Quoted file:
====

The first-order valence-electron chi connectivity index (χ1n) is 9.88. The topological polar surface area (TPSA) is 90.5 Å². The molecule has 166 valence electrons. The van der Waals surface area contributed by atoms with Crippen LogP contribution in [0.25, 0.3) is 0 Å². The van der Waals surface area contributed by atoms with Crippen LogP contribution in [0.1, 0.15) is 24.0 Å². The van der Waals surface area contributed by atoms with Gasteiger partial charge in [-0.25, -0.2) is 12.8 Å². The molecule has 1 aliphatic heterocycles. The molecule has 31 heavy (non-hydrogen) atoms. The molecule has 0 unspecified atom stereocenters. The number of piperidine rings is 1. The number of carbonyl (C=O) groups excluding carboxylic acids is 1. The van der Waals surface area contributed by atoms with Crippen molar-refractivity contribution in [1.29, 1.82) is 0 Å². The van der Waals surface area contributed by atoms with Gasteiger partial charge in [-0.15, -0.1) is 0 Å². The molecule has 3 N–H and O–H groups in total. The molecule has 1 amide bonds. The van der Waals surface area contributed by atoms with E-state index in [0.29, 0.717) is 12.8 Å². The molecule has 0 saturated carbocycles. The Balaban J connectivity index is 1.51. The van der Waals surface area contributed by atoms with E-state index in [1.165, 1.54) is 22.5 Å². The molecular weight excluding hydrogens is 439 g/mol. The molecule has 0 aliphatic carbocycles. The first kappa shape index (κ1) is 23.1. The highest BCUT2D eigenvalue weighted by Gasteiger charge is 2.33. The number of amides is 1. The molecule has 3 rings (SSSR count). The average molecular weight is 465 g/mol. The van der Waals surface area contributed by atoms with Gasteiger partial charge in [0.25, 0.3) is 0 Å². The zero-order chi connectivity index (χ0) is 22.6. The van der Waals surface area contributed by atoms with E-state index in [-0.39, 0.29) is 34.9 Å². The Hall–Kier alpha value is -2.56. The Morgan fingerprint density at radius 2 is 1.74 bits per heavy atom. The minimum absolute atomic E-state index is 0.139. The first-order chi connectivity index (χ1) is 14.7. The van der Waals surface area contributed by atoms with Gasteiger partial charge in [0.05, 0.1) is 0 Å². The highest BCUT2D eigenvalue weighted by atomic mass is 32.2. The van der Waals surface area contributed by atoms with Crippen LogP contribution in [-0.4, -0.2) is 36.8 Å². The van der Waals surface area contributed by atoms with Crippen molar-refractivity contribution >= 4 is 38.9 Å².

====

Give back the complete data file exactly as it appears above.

The first-order valence-electron chi connectivity index (χ1n) is 9.88. The topological polar surface area (TPSA) is 90.5 Å². The molecule has 166 valence electrons. The van der Waals surface area contributed by atoms with Crippen LogP contribution in [0.25, 0.3) is 0 Å². The van der Waals surface area contributed by atoms with Crippen LogP contribution in [0.1, 0.15) is 24.0 Å². The van der Waals surface area contributed by atoms with Gasteiger partial charge in [-0.25, -0.2) is 12.8 Å². The molecule has 1 aliphatic heterocycles. The molecule has 31 heavy (non-hydrogen) atoms. The molecule has 0 unspecified atom stereocenters. The number of piperidine rings is 1. The number of carbonyl (C=O) groups excluding carboxylic acids is 1. The van der Waals surface area contributed by atoms with Crippen molar-refractivity contribution in [1.29, 1.82) is 0 Å². The van der Waals surface area contributed by atoms with Gasteiger partial charge in [-0.15, -0.1) is 0 Å². The molecule has 3 N–H and O–H groups in total. The molecule has 1 amide bonds. The van der Waals surface area contributed by atoms with E-state index in [0.29, 0.717) is 12.8 Å². The molecule has 0 saturated carbocycles. The Balaban J connectivity index is 1.51. The van der Waals surface area contributed by atoms with E-state index in [1.165, 1.54) is 22.5 Å². The molecular weight excluding hydrogens is 439 g/mol. The molecule has 0 aliphatic carbocycles. The first kappa shape index (κ1) is 23.1. The highest BCUT2D eigenvalue weighted by Gasteiger charge is 2.33. The number of amides is 1. The molecule has 3 rings (SSSR count). The average molecular weight is 465 g/mol. The van der Waals surface area contributed by atoms with Gasteiger partial charge in [0.25, 0.3) is 0 Å². The zero-order chi connectivity index (χ0) is 22.6. The van der Waals surface area contributed by atoms with E-state index in [-0.39, 0.29) is 34.9 Å². The Hall–Kier alpha value is -2.56. The Morgan fingerprint density at radius 2 is 1.74 bits per heavy atom. The minimum absolute atomic E-state index is 0.139. The first-order chi connectivity index (χ1) is 14.7. The van der Waals surface area contributed by atoms with Gasteiger partial charge in [0.05, 0.1) is 0 Å². The highest BCUT2D eigenvalue weighted by atomic mass is 32.2. The van der Waals surface area contributed by atoms with Crippen LogP contribution in [-0.4, -0.2) is 36.8 Å². The van der Waals surface area contributed by atoms with Crippen molar-refractivity contribution >= 4 is 38.9 Å².